Wednesday, October 20, 2010

No Need for Sleeping Pills - Put Your Head on Your Screen and Scroll Down for More Fall Colour

I'm utterly helpless.  I'm drawn to the trees and their colour.   This is the easy part of Fall:  the brisk walks, the cool on your face and the warmth of the low sun on your back; the bright skies and the swish of dry piles
of leaves.    Soon enough there'll be icy rain, grey skies, dark grey tree trunks and rotting piles of gooey leaves.   But until then, I'm going to take as many photos as I can!

The winds have picked up over the last few days and you can begin to see the bare branches.

I love it when trees are permitted to be as big as they grow.  Such a wonderful form.  I'm so-so with my tree i.d but think it's a Gymnocadus dioicus - Kentucky Coffee Tree.  It is pretty close to its most northern range here.  There are some specimens near the lake that are immense (and according to Trees in Canada they are the largest of any of our native trees - so how 'bout that!).

Which of course gives me the perfect opportunity to show you the little peanut version I planted from seed that is growing in my front garden.  However, Blogger is not loading photos at the moment, so you've been spared from seeing my tree child photo.

It didn't matter how I pointed my camera - it looked good this way....and if I turned around, it looked good this way too.

 It's fun to see the difference in yellows - the tree in front with the brighter yellow is a Ginkgo - the one behind a maple.

Hmmmm, wonder if the nice new drive had anything to do with the death of the old trees......?

 Now, this is my favourite neighbourhood tree.  Every time I go by I just want to give it a hug. 

 Got most of my borderline plants sorted and into the house when I got home - tearing apart planters to save some of the pricier plant material.  I brought up these begonias to the deck that I got from Loblaws at the very beginning of the season to trial.  Can you believe how fabulous they still look.  I couldn't toss them into the compost yet.  I stopped fertilizing a month ago & I confess wasn't so conscientious with the watering either.  They look good in spite of my dodgy horticultural practices.  Yeah Loblaws!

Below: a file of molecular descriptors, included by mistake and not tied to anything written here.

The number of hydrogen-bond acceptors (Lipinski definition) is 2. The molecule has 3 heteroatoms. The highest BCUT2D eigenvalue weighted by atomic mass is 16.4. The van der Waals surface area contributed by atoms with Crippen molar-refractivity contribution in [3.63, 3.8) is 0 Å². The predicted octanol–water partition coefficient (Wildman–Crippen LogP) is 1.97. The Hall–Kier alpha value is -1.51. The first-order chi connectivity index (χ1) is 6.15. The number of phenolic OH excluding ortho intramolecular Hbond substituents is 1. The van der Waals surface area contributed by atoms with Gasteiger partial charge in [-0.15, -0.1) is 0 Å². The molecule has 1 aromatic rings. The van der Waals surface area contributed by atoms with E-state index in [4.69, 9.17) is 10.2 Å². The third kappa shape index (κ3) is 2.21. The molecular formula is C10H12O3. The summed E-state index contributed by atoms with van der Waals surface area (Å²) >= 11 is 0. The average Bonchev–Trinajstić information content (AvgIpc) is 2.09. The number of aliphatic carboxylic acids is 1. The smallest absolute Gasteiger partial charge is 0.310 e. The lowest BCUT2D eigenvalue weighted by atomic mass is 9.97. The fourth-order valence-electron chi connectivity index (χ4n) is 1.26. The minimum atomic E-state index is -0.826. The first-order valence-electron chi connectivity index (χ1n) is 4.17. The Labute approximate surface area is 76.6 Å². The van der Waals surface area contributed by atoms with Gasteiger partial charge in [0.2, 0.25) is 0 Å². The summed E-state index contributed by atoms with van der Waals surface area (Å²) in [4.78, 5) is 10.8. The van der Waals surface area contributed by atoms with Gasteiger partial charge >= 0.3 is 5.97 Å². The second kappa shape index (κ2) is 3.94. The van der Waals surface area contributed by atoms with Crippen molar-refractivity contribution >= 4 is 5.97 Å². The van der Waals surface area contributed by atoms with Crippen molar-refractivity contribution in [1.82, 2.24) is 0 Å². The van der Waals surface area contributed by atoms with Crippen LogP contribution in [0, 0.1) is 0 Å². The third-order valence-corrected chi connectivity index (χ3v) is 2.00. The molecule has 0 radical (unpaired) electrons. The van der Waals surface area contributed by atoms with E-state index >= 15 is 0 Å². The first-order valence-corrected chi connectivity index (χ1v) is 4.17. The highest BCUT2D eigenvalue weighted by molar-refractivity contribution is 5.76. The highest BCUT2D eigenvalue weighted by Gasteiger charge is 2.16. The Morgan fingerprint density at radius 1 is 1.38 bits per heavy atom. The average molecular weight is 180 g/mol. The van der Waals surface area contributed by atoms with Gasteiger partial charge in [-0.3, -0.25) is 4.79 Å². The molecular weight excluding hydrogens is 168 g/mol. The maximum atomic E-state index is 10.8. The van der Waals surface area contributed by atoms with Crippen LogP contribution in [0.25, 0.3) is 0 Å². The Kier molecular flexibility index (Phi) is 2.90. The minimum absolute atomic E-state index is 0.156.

And to finish up - a little more leaf colour - of course.  I was at Landscape Ontario's October show 'Expo' yesterday.  It was great to reconnect with so many of my friends & to see what was new.  I'll do a post later in the week about all the wonderful things I saw, but for now, have a look at this: 

It is Spirea 'Sunset Glory' from wholesale nursery Downham in Strathroy. Who will pick it up?  They're not sure. In person it is as wonderfully over-the-top colourful as a Burning Bush. Their field photos show shocking yellow lower leaves with blazing red leaves on top. It does have pink flowers - not all that fabulous - size - they're not absolutely certain - but about chest high. I'm thinking if you have a big garden that can hold a non-descript plant for the summer season with an incredible payoff in the fall - this might be something you'd want to consider.


Northern Shade said...

Yellow, gold, orange and red leaves are always exciting. :) I mentioned on your last post, how much I like the tunnel effect of tree branches meeting over top of a road. Especially when you can scuffle through the leaves as you walk down the sidewalk. That's what I think is infinitely better about established neighbourhoods with lovely mature trees.

A few of my begonias toughed out the first frosts, since the site next to my front door is a little sheltered. Since all the other pots are finished, I keep forgetting to water them too, and they are covered overhead, so they get no rain.

Barbarapc said...

N.S. Old neighbourhoods really are fabulous for giving you the cathedral effect - often gives me the feeling of coloured windows the way the leaves change the colour of everything around. Looks like it doesn't matter where you live in Canada at the moment, we can't deny that fall is here and winter is just around the corner.

Elephant's Eye said...

I'm wondering, the water in your pictures, are we looking at the ocean? Or are you on a lake?